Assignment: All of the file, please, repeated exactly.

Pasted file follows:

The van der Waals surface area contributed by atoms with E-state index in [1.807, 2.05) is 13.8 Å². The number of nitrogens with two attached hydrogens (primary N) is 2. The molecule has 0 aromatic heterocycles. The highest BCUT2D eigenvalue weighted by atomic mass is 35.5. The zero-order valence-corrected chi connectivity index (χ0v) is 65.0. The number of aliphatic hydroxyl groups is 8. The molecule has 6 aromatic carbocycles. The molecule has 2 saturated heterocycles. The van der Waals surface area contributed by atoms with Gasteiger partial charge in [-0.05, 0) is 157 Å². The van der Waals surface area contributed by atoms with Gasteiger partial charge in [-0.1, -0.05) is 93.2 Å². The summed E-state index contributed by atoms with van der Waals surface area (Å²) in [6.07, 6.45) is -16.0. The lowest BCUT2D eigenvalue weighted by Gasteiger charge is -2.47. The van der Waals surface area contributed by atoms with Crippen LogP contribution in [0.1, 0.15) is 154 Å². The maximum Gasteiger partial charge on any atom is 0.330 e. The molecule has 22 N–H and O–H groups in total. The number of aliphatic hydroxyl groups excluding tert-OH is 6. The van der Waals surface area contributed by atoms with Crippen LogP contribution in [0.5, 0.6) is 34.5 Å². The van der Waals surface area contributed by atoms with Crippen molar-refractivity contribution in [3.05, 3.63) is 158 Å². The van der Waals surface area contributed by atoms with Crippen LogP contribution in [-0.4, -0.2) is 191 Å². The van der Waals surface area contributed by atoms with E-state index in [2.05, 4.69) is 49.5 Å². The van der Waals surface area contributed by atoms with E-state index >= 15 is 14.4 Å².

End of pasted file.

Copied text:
The van der Waals surface area contributed by atoms with E-state index in [1.807, 2.05) is 13.8 Å². The number of nitrogens with two attached hydrogens (primary N) is 2. The molecule has 0 aromatic heterocycles. The highest BCUT2D eigenvalue weighted by atomic mass is 35.5. The zero-order valence-corrected chi connectivity index (χ0v) is 65.0. The number of aliphatic hydroxyl groups is 8. The molecule has 6 aromatic carbocycles. The molecule has 2 saturated heterocycles. The van der Waals surface area contributed by atoms with Gasteiger partial charge in [-0.05, 0) is 157 Å². The van der Waals surface area contributed by atoms with Gasteiger partial charge in [-0.1, -0.05) is 93.2 Å². The summed E-state index contributed by atoms with van der Waals surface area (Å²) in [6.07, 6.45) is -16.0. The lowest BCUT2D eigenvalue weighted by Gasteiger charge is -2.47. The van der Waals surface area contributed by atoms with Crippen LogP contribution in [0.1, 0.15) is 154 Å². The maximum Gasteiger partial charge on any atom is 0.330 e. The molecule has 22 N–H and O–H groups in total. The number of aliphatic hydroxyl groups excluding tert-OH is 6. The van der Waals surface area contributed by atoms with Crippen LogP contribution in [0.5, 0.6) is 34.5 Å². The van der Waals surface area contributed by atoms with Crippen molar-refractivity contribution in [3.05, 3.63) is 158 Å². The van der Waals surface area contributed by atoms with Crippen LogP contribution in [-0.4, -0.2) is 191 Å². The van der Waals surface area contributed by atoms with E-state index in [2.05, 4.69) is 49.5 Å². The van der Waals surface area contributed by atoms with E-state index >= 15 is 14.4 Å².